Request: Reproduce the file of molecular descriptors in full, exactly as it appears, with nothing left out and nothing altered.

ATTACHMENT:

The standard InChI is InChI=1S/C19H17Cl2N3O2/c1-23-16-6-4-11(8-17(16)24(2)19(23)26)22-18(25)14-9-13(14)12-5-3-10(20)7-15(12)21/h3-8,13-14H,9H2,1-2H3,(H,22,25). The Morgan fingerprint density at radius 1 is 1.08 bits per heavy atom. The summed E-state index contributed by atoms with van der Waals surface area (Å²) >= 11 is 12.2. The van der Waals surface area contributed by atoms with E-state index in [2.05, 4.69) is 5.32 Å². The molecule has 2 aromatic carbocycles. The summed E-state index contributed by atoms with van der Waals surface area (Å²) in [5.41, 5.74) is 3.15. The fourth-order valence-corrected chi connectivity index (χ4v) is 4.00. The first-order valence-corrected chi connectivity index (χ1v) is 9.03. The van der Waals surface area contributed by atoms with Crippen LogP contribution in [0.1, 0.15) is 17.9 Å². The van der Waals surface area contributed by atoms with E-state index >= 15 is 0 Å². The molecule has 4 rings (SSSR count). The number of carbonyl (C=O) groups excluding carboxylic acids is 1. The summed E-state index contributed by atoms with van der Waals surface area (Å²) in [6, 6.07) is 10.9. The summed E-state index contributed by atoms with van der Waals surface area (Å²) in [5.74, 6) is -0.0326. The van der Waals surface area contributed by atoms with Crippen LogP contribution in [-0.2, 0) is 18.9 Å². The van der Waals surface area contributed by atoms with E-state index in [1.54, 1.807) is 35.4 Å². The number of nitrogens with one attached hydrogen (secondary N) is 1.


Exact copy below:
The standard InChI is InChI=1S/C19H17Cl2N3O2/c1-23-16-6-4-11(8-17(16)24(2)19(23)26)22-18(25)14-9-13(14)12-5-3-10(20)7-15(12)21/h3-8,13-14H,9H2,1-2H3,(H,22,25). The Morgan fingerprint density at radius 1 is 1.08 bits per heavy atom. The summed E-state index contributed by atoms with van der Waals surface area (Å²) >= 11 is 12.2. The van der Waals surface area contributed by atoms with E-state index in [2.05, 4.69) is 5.32 Å². The molecule has 2 aromatic carbocycles. The summed E-state index contributed by atoms with van der Waals surface area (Å²) in [5.41, 5.74) is 3.15. The fourth-order valence-corrected chi connectivity index (χ4v) is 4.00. The first-order valence-corrected chi connectivity index (χ1v) is 9.03. The van der Waals surface area contributed by atoms with Crippen LogP contribution in [0.1, 0.15) is 17.9 Å². The van der Waals surface area contributed by atoms with E-state index >= 15 is 0 Å². The molecule has 4 rings (SSSR count). The number of carbonyl (C=O) groups excluding carboxylic acids is 1. The summed E-state index contributed by atoms with van der Waals surface area (Å²) in [6, 6.07) is 10.9. The summed E-state index contributed by atoms with van der Waals surface area (Å²) in [5.74, 6) is -0.0326. The van der Waals surface area contributed by atoms with Crippen LogP contribution in [-0.2, 0) is 18.9 Å². The van der Waals surface area contributed by atoms with E-state index in [1.54, 1.807) is 35.4 Å². The number of nitrogens with one attached hydrogen (secondary N) is 1.